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Garden apartments: inspired by Howard's Garden City & potential biophilic design

Carl F. Horowitz, author of "The Garden Apartment" (1983) writes that this residential form was "an innovation of the early-1920s," inspired by Ebenezer Howard's garden city concept. Howard envisioned the garden city supporting populations of up to 30,000 people, with local employment, and surrounded by a greenbelt of agricultural and wooded areas. Horowitz points to Sunnyside Gardens in Queens, NY, designed by Clarence Stein and Henry Wright, as the first garden apartment in the U.S., followed by the more suburban model at Radburn, New Jersey, also designed by Stein and Wright.

Horowitz offers several "universal attributes" of a garden apartment: rental tenure; low-rise design; floor plan is on one level; clustered open space; apartments are on the same tract of land; and semi-private exterior doorways. I am skeptical about the universality of the first element - rental tenure - but I strongly agree with the remaining features.

Fox Court is a local example of a garden apartment. I knew of the community through my work with the Hidden Gems of Berkeley series but had never visited the court. On a recent walk up University I noticed a distinct change in the streetscape between California and MLK, looked right and saw the historical marker for Fox Court.

Fox Court was designed by Carl Fox with his brothers George and Herman of Fox Bros. Construction Co. The Berkeley Historical Plaque Project marker notes that Fox "envisioned [University Avenue] as a thoroughfare with well-designed buildings for both businesses and homes." Up the street from Fox Court is another Fox Bros. project, Fox Commons, which houses several small businesses. Read Susan Cerny's account of landmarked Fox Bros. projects in Berkeley.

A few months ago, I borrowed "Biophilic Design" (2008) edited by Stephen R. Kellert (former professor), Judith Heerwagen, and Martin L. Mador (former classmate). I only recently read anything from the book; it was a chapter contributed by Robin C. Moore and Clare Cooper Marcus about "designing nature into the daily spaces of childhood." Marcus is an emeritus professor of architecture at University of California and wrote authored the seminal book on medium-density family housing, "Housing as if People Mattered," with Wendy Sarkissian.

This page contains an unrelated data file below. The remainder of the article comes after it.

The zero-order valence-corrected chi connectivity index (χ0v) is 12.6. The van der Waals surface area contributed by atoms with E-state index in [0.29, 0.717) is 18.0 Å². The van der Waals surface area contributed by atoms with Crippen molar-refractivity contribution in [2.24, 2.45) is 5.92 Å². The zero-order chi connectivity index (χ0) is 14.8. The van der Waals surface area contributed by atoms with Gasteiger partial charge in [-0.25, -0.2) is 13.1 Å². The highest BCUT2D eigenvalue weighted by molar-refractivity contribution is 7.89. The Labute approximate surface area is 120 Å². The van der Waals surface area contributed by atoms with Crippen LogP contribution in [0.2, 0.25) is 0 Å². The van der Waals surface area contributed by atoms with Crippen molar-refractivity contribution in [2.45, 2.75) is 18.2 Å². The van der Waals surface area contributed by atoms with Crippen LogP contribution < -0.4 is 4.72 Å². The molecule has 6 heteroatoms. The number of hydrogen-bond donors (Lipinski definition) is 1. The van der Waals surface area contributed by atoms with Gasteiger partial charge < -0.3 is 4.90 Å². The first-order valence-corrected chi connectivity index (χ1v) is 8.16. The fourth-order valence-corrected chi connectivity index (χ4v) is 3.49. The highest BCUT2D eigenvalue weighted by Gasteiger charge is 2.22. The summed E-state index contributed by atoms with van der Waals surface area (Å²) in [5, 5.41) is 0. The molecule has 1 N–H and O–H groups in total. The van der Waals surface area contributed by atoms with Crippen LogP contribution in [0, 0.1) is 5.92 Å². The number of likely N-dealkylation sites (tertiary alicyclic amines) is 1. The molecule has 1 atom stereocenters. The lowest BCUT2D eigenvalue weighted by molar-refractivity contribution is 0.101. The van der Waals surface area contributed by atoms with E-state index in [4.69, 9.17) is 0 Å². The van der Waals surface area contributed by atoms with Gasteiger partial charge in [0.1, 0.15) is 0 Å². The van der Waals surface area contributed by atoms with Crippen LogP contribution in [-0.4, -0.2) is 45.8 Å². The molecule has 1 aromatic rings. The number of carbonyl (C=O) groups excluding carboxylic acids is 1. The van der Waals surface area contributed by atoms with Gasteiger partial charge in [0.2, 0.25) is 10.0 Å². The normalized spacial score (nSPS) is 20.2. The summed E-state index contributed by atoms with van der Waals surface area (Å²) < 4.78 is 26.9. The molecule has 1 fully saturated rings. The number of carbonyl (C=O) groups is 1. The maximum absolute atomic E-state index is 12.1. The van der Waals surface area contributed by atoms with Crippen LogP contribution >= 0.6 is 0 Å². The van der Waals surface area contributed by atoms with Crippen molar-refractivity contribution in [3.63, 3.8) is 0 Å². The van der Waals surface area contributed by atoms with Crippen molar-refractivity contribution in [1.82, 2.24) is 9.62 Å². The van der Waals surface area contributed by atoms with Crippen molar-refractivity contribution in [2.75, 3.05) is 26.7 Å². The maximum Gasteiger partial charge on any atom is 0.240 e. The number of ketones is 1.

Moore and Marcus propose four design features of residential neighborhoods that promote both sustainability and positive interactions between children and nature. Cul-de-sacs (the correct term is culs-de-sac) and greenways are one element. Berkeley has numerous culs-de-sac created with the partial or full closing (except to bicycles and emergency vehicles) of streets via traffic calming structures. Moore and Marcus smartly note that "a cul-de-sac per se does not necessarily guarantee access to nature," so they advocate providing greenspaces at the bulbs of the culs-de-sac or designing "the cul-de-sac itself [to loop] around an area of greenery" (185).

Another neighborhood element is the alley. There are few of these in Berkeley (none of them are children-friendly or function as green alleys) but the city has "135 numbered, city-owned walkways" that provide numerous and safe opportunities for interaction with natural features.

The woonerf, Dutch for "residential precinct," is a form of street design that prioritizes the pedestrian experience utilizing "speed bumps, bulb-outs, planters, trees, benches, and play spaces" (193). Again, while not inherently providing interaction with natural features, the authors point to the presence of tree-lined streets and safer passage to natural areas close to home.

The first design element described by Moore and Marcus is the shared outdoor space within clustered housing, like the garden apartment. The authors define this outdoor space as "neither private (like backyards or balconies) nor fully public (such as streets or parks)" (176). While not under the exclusive purview of a single individual within the clustered housing, a shared outdoor space is often only accessible to residents. The Meadow in the Le Conte neighborhood of Berkeley - unfenced backyards open to adjoining residents - is only accessible to residents (or their guests. Fox Court is gated but I have seen other garden apartment with less cloistered designs. Moore and Marcus list the following benefits of shared open space:

  • provides "green views from home," which are associated with positive psychosocial benefits;
  • offers "traffic-free play areas" close to home (reduces parental anxiety about traffic and "stranger-danger");
  • facilitates "spontaneous play between friends living nearby";
  • provides opportunities for "nature experience" if planted with "diverse wildlife habitats"; and
  • strengthens "a sense of community, ownership, and caring."

A point worth underscoring is the provision of ecological functioning natural elements in clustered housing. David Orr and Robert Michael Pyle, writing in "Biophilic Design," make a strong argument in its favor:

Incorporate building-side gardens and dooryards that invite diversity right into the precincts of the urban capture. Too often such spaces are wasted on strictly ornamental plants with few wildlife values" (220).


Anonymous said…
We need more woonerfs in our world! Thanks for this in-depth look at human/plant/city/housing interaction. Love the historic garden apartments, so glad these ones are protected.
oviya said…
just linked this article on my facebook account. it’s a very interesting article for all.

Garden Apartments